That was enough for the Indochine restaurant in Palo Alto to adopt FaceCash. Owner Don Stewart told me he was fed up with credit-card processing fees, and that he was willing to try out FaceCash even if it means he has to install a second payment system in addition to the one he already uses.[From Will FaceCash, the mobile payment application, kill the credit card? | VentureBeat]
I wouldn’t necessarily say that this is the perfect implementation: apart from anything else, studies show that pictures aren’t that helpful in authenticating shoppers and automatic face recognition is nowhere near sophisticated enough to make the system without relying on retail staff to make the decision. And, as an aside, if it was made to work automatically, unless it is military grade then Im sure people will figure out how to spoof the algorithm.
Using off-the-shelf makeup and accessories such as glasses, veils, and artificial hair, Adam Harvey’s master’s thesis combines hipster fashion aesthetics with hardcore reverse engineering of face detection software. The goal: to give individuals a low-cost and visually stimulating means to prevent their likenesses from being detected and cataloged by face-recognition monitors.[From Reverse-engineering artist busts face detection tech • The Register]
Whether FaceCash is the way forward or not isn’t the point, but it illustrates a point: it is not trying use the existing retail payment infrastructure, but bypassing it because it is cheap to do so.
I just really isn’t clear to me that the best way forward for the retail payments sector is to focus on taking the existing mass market payment instruments (eg, chip and PIN cards) and trying to shoehorn them into the new channels. Sooner or later, we’re going to have to have a break with the past. When BankAmericard (the precursor to Visa) launched in 1959, it didn’t try to make plastic card versions of travellers’ cheques or $20 bills.
I’m not the only person who is wondering about this. In recent weeks, I’ve heard a number of people (from banks, a card scheme, a mobile operator and a software company) refer to EMV as the “legacy infrastructure”, which is an interesting turn of phrase since the industry hasn’t finished building it yet. I have to say that this isn’t the first time I’ve heard this talk. I remember a couple of years ago I was working on a project to look at some new debit card products for a European bank and I asked, in a meeting, if we could connect part of the new customer relationship management (CRM) system — which was being built at great cost — to part of the core banking platform in order to fuel a value-added product around the debit card. No, I was told, because “we haven’t finished building the legacy system yet”. The CRM system was built to use a new architecture that the retail bank hadn’t even started to roll out yet, so they ended up, as big organisations so often do, hacking up a box in the middle to communicate between the two systems. I get the sense that banks are littered with these kinds of boxes, their functions long forgotten.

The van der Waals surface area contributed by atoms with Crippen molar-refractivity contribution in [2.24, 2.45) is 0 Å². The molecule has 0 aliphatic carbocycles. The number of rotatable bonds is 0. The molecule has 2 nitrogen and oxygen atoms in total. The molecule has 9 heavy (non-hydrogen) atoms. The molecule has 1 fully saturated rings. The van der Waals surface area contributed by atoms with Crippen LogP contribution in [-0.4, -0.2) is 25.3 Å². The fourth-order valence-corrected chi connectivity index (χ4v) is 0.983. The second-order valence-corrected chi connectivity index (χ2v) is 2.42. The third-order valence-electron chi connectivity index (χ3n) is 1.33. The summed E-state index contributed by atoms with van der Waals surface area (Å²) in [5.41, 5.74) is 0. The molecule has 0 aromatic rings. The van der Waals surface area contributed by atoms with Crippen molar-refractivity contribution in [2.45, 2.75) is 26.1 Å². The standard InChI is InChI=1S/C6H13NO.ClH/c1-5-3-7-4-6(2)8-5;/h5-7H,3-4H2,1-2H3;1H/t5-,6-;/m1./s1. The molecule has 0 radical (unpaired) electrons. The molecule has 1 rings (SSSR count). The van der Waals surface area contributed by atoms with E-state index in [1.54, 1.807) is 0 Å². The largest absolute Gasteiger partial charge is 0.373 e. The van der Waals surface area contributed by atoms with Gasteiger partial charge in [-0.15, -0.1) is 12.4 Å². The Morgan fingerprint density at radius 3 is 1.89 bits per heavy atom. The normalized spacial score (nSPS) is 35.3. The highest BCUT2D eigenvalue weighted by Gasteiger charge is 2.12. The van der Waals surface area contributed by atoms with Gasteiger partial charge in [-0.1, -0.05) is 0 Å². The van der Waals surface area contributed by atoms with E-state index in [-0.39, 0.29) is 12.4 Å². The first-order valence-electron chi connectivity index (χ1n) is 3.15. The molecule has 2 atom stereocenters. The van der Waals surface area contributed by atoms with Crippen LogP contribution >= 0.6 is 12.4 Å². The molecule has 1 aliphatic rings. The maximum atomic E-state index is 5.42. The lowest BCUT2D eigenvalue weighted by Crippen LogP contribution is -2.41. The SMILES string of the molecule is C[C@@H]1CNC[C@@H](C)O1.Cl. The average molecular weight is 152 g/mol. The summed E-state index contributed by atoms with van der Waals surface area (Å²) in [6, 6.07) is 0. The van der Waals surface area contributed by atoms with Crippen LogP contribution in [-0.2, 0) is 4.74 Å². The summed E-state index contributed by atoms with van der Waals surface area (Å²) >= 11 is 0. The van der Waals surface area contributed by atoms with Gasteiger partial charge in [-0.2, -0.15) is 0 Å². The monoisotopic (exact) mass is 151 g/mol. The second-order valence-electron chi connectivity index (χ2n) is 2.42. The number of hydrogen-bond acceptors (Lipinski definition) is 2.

But what would it mean to start again? Will FaceCash or Bling or anything else be the template for the next generation? My sense is no, they are steps forward but not the revolution: a distinguishing characteristic of the next generation of retail payment systems will be that the identification and authentication functions will be separated from the payment functions. When this break comes, we will throw away the shoehorn and start working on entirely platforms. This is not to say, incidentally, that these platforms will not be provided by Citi or Visa or First Data or NACHA, but what they will be providing will be very different from what they provide today.
P.S. Thanks very much to Aaron Greenspan from FaceCash for getting in touch to correct a factual error in the original version of this post which incorrectly stated that FaceCash used 2D barcodes.
These opinions are my own (I think) and presented solely in my capacity as an interested member of the general public [posted with ecto]